Updated: Aug 24, 2020
November 22, 2019
For about 14 years, Carol Marshall has hosted a monthly meeting of women at her house. By design, the group is half Democrats, half Republicans—they come together to talk about what’s going on in the world. At a meeting in 2016, the subject of gender and equity came up, and the group lamented the fact that the national percentage of women in elected positions was hovering around 20 percent.
At the end of the meeting, Marshall told her guests, “We can’t just talk about the fact that there aren’t enough women in public office. We have to try to do something about it.”
In 2017, Marshall founded a group called WIRE, which stands for Women who Identify, Recruit and Elect. The organization works within Santa Clara and San Mateo counties to seek out women who would be a good fit for public office and to support their campaigns once they decide to run.
In October, as 2019 isn’t an election year, the group hosted a workshop for women who were on the fence about running to learn more about the process and identify open seats in their districts. The event included a slate of women with experience in local politics, including former Saratoga mayor and city councilmember Emily Lo.
Unlike other political groups that also aim to increase the number of women in office, WIRE is nonpartisan—meaning it will assist women of any or no party affiliation with their campaigns—and the organization doesn’t offer any official endorsements.
“Our organization does not care if a woman is pro-life or pro-choice or pro-gun or anti-gun,” Marshall said. “If she’s a woman, and she wants to run for office or seek appointed office, we will help her run.”
According to research done by Rutgers University’s Center for American Women and Politics, the chance that a woman will win an election is not significantly different than the chance a man will emerge victorious. But there is a significant difference in the number of women running for office. Marshall agrees with that assessment, saying that recruitment is often the hardest part.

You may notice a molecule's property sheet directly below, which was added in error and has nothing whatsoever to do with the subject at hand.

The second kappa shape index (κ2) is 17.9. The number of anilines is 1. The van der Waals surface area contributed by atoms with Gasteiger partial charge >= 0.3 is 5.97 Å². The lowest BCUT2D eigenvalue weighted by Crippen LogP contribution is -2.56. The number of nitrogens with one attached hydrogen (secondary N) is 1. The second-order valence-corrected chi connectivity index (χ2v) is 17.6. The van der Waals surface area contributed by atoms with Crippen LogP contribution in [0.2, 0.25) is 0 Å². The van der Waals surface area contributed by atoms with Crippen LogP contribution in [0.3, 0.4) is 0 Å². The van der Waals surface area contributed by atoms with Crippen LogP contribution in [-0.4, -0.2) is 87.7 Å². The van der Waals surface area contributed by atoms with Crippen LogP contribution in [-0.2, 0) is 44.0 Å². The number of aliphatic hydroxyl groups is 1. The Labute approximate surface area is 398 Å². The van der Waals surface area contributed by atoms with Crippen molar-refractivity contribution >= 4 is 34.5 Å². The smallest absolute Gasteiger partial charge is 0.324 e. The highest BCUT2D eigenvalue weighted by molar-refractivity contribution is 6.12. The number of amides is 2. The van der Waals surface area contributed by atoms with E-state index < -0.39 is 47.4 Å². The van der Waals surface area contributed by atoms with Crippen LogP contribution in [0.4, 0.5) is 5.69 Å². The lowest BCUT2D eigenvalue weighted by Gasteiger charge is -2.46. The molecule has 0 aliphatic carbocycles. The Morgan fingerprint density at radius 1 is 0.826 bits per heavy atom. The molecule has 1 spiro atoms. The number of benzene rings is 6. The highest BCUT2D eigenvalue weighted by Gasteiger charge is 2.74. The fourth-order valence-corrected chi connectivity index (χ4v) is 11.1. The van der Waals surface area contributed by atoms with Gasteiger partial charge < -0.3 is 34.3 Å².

When she talks to crowds, she tells a story about a woman in Palo Alto who was asked to run for a seat on her local school board, but she said she wasn’t qualified. The woman had three kids in public school and a PhD in education from Stanford University.
The organization’s scope is small, particularly to mitigate the difficulties in recruiting and identifying candidates. Its focus on local, nonpartisan offices—school boards, city councils, special districts—allows the women the organization recruits to see how politics work at the most basic level, where Marshall said, “it’s down and dirty.”
“We still badly need more women in the pipeline,” Marshall said. “And of course, the way to do it is to get them on appointed boards, and have them run for local nonpartisan offices, and then hopefully, some of them will become interested in wanting to move up and run for State Assembly or State Senate.”
Lo said she didn’t have a plan when she entered the political arena. “I just jumped right in,” she said.
Lo had been president of the Saratoga Chamber of Commerce and active in the school community for years when her friends encouraged her to run for city council in 2008. She was a nonpartisan candidate, and she didn’t have any campaigning experience to speak of. While she didn’t win her first election, she ran again in 2010 and won.
In a way, she thinks her grassroots support helped her in the long run. It allowed people to see her passion, and that she wasn’t running on behalf of a “big party machine.” But she admits it was tough to run without a formal support system.
Lo now sits on WIRE’s board of directors. She hopes to help other women jump right in, just as she did a decade ago. She started as a speaker at one of the group’s workshops last year, and she said she related to the organization’s mission, as she’d come across many women who “were qualified, had good backgrounds, their hearts were in the right place, but they lacked the experience to run a political campaign.”
“The first step is usually the biggest step to climb,” Lo said.
WIRE is planning several more workshops in 2020 to teach candidates specialized skills including social media and web design. The group will also continue its mentorship program, where women in politics with expertise will be paired with candidates who are seeking help in various areas.
Marshall said she’s often asked what the group’s goal is—whether they’d be satisfied with 50 percent women in politics, or if they’re aiming for a majority.
“We don’t have a goal of a percentage,” Marshall said. “Right now we just need more.”
San Jose Mercury news article link here.